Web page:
Something I’m always thinking a lot about: becoming comfortable with transitions. I’ve accepted that I have a lot I want to accomplish and a finite amount of time to do it. That was really the first step. The second step has been figuring out how to navigate that without feeling like I’m losing my footing all the time. As my highlight shares below: the best I can really do is stop resisting and instead, embrace the low points.
Life is in the transitions. His point is even more true today: We can’t ignore these central times of our life; we can’t wish or will them away. We have to accept them, name them, mark them, share them, and eventually convert them into a new and vital fuel for remaking our life stories.
– Life Is In The Transitions (Bruce Feiler)
Transitions in life feel particularly heavy. And if you find a transition particularly turbulent, remind yourself like I remind myself: the dust will eventually settle, and when it does, you can and will rise from the ashes like a phoenix. I'm reminded of a time when I was getting surfing lessons with a few friends and just one of them had given up, our instructor yelled: “surfers never paddle back in!”
Learn to ride the wave and don’t give up.
An important reminder a friend once told me: It’s easy for the dark to overshadow the good, but you can’t let it. Appreciate what was beautiful; remember both when you laughed and when you cried as one holistic picture. Keep taking photos of your favorite moments, keep jotting down your thoughts in your notebook, tuck away your favorite memories underneath the bed.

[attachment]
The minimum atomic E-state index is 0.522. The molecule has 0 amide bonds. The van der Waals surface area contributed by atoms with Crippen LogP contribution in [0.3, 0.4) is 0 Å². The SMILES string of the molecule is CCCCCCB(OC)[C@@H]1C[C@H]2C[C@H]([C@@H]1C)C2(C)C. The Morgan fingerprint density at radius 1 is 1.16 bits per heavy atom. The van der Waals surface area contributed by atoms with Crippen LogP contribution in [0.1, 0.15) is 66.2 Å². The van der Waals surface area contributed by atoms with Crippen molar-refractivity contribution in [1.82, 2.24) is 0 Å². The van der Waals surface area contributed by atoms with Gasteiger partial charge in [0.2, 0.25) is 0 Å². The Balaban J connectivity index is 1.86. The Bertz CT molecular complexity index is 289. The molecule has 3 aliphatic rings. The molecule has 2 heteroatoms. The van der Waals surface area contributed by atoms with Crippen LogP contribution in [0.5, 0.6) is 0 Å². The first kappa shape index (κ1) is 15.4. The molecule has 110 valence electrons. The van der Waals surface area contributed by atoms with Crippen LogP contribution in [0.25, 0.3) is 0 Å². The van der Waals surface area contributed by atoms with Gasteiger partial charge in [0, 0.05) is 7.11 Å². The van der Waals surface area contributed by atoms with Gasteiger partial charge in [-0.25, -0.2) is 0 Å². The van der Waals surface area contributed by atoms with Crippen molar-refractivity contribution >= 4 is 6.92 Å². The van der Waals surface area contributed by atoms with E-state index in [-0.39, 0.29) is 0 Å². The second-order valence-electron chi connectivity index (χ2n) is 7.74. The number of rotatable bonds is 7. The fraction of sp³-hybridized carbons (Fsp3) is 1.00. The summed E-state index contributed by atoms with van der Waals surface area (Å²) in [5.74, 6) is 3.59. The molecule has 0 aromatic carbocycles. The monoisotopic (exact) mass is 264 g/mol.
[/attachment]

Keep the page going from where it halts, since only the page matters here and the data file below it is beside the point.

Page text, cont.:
As I look back over the last year and think about the next, I’m actually hopeful.
Recognizing these are all transitions has strengthened me. All things considered, I’m happy about everything I did and accomplished in the last year. I’m not without my lowest moments, but also not without my best: I spent hundreds of hours with people I care about deeply, learned a lot about myself, built an incredible business with incredible people, and found ample time to have fun & explore.
My optimism could just be another little promise to myself but I don’t think so.
Wishing you and yours the best,
This is dedicated to my dear Aunt Joan who passed earlier this year and to my best friend’s father, Terry, who passed away earlier this month. I’m thinking about you both.
A few shares
I shared this last year and probably will the next, this essay from Simon Sarris on Familiarity and Belonging. It’s one of my favorites of all time.
Bird by Bird from Anne Lamott (a book on writing & life)
Choose Yourself from James Altucher (a book on life & entrepreneurship)
Joining Hypergrowth Startups from Andreas Klinger (I recommend and reference this often for working professionals)
The Top of My Todo List from Paul Graham
Radical Candor from Kim Scott (greatly improved how I communicate)
My favorite moments
What’s a year in review without just a few of my favorite moments?